Generally, experts recommend a diet that is lower in saturated fats, trans fats and cholesterol to manage weight. However, some fat is important to good health, so people are encouraged to consume moderate levels of unsaturated fats. A healthy diet should also be rich in fruits and vegetables, whole grains, lean meats, low-fat dairy products and other healthy foods.
Successful weight management
Maintaining a healthy weight level is challenging for many people. Some recent research has found that the body may even be programmed to resist attempts to lose weight. However, many steps can be taken to achieve a healthy weight and they all revolve around three important concepts:
- Limiting the amount of calories in the diet
- Eating healthy foods
- Getting regular exercise
People maintaining a current healthy weight need to balance calorie consumption with the amount of calories burned through activity. People hoping to lose weight should try to expend more calories than they consume until they lose the amount of weight necessary to bring them to a healthy weight appropriate for their age, gender and body type.
However, individuals should be wary of fad diets and miracle cures. These “quick-fix” schemes rarely work for long. People are encouraged to avoid crash diets and fasting. Crash diets that suddenly and dramatically reduce calorie intake deprive the body of important nutrients that can cause health problems. Meanwhile, fasting tends to cause weight loss that is mostly water-based and also deprives the body of important nutrients.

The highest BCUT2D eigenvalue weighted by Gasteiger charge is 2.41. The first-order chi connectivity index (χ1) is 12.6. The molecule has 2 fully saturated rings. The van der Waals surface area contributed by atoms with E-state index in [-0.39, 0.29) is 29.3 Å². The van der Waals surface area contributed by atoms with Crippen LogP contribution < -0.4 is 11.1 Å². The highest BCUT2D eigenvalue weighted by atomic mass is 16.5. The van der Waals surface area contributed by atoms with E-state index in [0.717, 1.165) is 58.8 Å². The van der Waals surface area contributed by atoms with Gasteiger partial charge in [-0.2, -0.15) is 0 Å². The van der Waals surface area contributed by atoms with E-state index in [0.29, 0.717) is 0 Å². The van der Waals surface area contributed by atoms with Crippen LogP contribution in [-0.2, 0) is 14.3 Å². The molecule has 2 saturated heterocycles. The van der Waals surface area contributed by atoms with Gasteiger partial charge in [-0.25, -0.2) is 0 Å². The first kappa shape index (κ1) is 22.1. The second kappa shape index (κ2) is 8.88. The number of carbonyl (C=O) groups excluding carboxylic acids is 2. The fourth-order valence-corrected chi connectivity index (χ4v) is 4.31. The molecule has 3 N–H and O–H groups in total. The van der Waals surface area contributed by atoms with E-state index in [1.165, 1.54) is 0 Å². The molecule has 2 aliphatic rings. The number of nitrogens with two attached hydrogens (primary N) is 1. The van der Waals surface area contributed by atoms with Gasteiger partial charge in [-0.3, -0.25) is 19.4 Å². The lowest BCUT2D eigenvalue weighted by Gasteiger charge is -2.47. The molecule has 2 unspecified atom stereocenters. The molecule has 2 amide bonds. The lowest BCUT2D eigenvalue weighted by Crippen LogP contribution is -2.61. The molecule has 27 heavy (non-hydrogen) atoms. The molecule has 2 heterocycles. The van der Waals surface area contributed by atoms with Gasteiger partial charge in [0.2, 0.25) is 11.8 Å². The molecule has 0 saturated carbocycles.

People are urged to take inventory of eating habits and activity patterns and set realistic goals for achieving a healthy weight. This usually should be done in consultation with a physician or dietitian. In identifying a healthy weight for an individual person, certain factors will be taken into account, including:
- Body mass index (BMI). Weight in relation to height that does not directly measure body fat. A BMI of between 18.5 and 24.9 is said to be in the healthy range. Anything above that range may indicate increased risk for heart disease, diabetes and certain forms of cancer. Anything below that range may indicate increased risk for menstrual irregularity, infertility and osteoporosis.
- Waist-to-hip-ratio. The location and amount of body fat. Some people are said to be shaped like an apple, while others are shaped more like a pear. People shaped like an apple carry more abdominal and upper-body fat and may be at greater health risk than those who are shaped like a pear and who have greater excess weight in the hips, buttocks and thighs. Waist circumference measurement also can help determine whether a person has a healthy weight or not. A waist measurement of 40 inches (102 centimeters) or more in men and 35 inches (89 centimeters) or more in women signifies increased health risk, particularly in people who have a BMI of 25 to 35.
- Risk factors. These include weight-related problems such as diabetes, arthritis, high blood pressure, heart disease or stroke.